In my final week, Mr. Lustig asked me if I could do a presentation about my life to the students. He said to me, "You are really inspiring and it would do a lot for them to learn how you got to where you are today." My last day, I came to work in my 2d Lt USAF uniform and gave a presentation about my life. The students that caused me so much stress were fully engaged. I saw the inspiration flow into some of their eyes. A glow into their faces. I knew that look because I remember distinctly the instances it happened to me. The little boy who was being pressured into criminal activity asked me what some of the criteria was to do a job in the Air Force. Another little girl wanted to know what it was like going to England. I told them everything I knew. Never in my time with them had they all given me their undivided attention. I tried to reassure them that if they believed it, they could put themselves on a path and do the work to achieve it.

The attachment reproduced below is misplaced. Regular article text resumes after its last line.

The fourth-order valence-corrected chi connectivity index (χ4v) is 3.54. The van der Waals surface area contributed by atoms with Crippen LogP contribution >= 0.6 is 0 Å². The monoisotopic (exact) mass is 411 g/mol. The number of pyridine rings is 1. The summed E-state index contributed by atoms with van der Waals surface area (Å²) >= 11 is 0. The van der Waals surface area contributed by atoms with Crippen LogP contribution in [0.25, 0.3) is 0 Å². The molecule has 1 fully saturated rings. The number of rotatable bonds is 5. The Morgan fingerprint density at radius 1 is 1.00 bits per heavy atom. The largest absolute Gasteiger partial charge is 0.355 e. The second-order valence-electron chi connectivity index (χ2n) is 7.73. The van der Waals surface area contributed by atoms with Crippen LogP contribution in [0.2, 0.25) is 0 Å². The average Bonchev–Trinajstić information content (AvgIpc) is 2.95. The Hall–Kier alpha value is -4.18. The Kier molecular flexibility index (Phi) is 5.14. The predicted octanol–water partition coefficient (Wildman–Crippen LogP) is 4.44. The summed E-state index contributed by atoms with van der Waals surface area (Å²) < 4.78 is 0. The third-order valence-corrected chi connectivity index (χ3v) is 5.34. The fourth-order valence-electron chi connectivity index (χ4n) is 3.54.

As I left, the students and teaching staff gave me some of the most thoughtful gifts and heartfelt messages and letters to remind me of my time with them. One of the letters said this:

"You've inspired me to be better. The things you shared with us made my day because I can connect with you in a way.... I will succeed if not for myself for the fact that I am capable."

It was REALLY hard to leave. But I was also excited for the opportunity I was about to have in leading Airmen in the USAF. Something I intentionally worked on since I was 16 years old but when it came to developing the ability to care and positively impact the lives of others, possess character, leadership and integrity—I had been working on this my entire life.